I don’t go to a lot of concerts, so when I do, it’s to see somebody who’s particularly important to me. Thus I’m naturally predisposed to like the show. This, of course, makes it doubly disappointing when I do not. The famous James Taylor debacle of a few years ago is the most recent example. And there was that Electric Light Orchestra show back in the 70s.
So what you’re getting here is not really a review, but just a few thoughts about a good night.
On Friday, Mary Chapin Carpenter played the Barrymore Theater here in Madison. I’ve written of the Barrymore before, which used to be a neighborhood movie theater and is now a ramshackle concert venue with about 800 seats, all of them good. It’s the perfect place for the likes of Carpenter; last time I saw her was at Summerfest in Milwaukee in 2001, on a hot evening in front of a big crowd, many of whom were drunk on Miller Lite and may not have been listening to her. Madison is a perfect place for Carpenter too, an artist of obvious wit and intelligence, the sort of person Madisonians fancy themselves to be.
Madisonians do not fancy themselves to be country music fans generally, but Carpenter moved out of the country ghetto nearly 20 years ago. Her new album, Ashes and Roses, would not be recognized as country by fans of the genre today—it’s an album of thoughtful acoustic songs with “a definite narrative arc,” as she said from the stage, inspired by health problems, the death of her father, and her divorce, all in the last few years. In addition to several songs from the new album, she performed a number of hits from her country chart-topping days, including the Grammy-winning “He Thinks He’ll Keep Her,” “Down at the Twist and Shout,” and “Passionate Kisses.” One of the highlights of the show was “Girls With Guitars,” a song she wrote but has never recorded, which was inspired, she says, by somebody who came up to her after a show during her struggling days and asked if she could really play the guitar around her neck or if it was just a prop.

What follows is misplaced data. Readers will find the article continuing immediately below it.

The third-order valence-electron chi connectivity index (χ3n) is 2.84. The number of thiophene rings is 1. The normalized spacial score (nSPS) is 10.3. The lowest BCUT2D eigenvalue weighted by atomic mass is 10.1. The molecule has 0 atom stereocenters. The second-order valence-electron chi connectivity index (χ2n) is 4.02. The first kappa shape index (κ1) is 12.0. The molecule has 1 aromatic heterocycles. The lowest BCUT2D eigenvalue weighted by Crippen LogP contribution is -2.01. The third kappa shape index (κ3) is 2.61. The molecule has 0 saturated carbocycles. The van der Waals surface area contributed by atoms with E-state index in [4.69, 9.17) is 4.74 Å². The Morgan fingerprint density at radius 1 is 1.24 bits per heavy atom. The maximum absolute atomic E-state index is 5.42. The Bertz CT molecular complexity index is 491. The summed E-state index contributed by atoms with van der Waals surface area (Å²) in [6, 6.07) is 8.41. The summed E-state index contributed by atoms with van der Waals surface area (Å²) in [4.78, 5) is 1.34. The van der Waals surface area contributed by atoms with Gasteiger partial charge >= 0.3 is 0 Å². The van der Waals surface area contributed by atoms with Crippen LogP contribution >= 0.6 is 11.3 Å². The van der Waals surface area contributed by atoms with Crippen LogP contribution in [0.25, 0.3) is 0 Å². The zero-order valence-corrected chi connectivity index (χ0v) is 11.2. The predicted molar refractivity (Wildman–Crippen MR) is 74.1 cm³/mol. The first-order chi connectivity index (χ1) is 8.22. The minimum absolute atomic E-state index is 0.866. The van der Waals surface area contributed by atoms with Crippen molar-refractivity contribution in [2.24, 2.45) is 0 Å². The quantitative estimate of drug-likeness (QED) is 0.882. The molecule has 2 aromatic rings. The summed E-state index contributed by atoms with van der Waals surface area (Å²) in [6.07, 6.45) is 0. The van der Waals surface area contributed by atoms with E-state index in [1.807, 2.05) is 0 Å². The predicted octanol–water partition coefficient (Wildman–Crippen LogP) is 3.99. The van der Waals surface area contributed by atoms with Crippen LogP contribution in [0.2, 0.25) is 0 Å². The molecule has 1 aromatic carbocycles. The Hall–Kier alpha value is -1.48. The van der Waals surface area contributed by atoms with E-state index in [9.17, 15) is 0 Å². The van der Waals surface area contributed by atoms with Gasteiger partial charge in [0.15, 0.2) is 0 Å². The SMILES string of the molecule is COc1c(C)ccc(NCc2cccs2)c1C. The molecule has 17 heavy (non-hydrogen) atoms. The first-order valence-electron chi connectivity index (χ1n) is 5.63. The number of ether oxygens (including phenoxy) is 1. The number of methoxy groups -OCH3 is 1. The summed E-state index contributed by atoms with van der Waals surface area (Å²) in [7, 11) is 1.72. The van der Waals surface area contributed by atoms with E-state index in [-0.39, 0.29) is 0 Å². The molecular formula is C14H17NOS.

There was only one moment in the show that came off badly. “He Thinks He’ll Keep Her” got a new lyric: the critical lines in the original are “When she was 36 she met him at their door / She said ‘I’m sorry, I don’t love you anymore.'” Carpenter changed it to “She said ‘You can kiss my ass, I don’t love you anymore.'” It got a big response from the crowd, and I understand why she did it, but it didn’t work for me. The original is a song about a marriage that dissolves rather than one that breaks, and they seem to me to be two very different things.
Opening the show was Tift Merritt, a frequent Carpenter tour companion who was pretty much unknown to me. She accompanied herself on guitar and piano and sang in a powerful voice like Emmylou Harris with more wattage. She was so endearing that by the time her part of the show was over, everybody in the theater was in love with her. (Or maybe it was just me.) During intermission, I picked up a copy of her 2004 Grammy-nominated Tambourine. It was nominated in the country category, where it never had a chance and shouldn’t have been. It’s a blue-eyed soul record, and it’s now in heavy rotation at my house. Here’s a full-band performance of “Good Hearted Man,” which is the most country thing on it.
Yeah, I need me some more of that kind of thing, stat.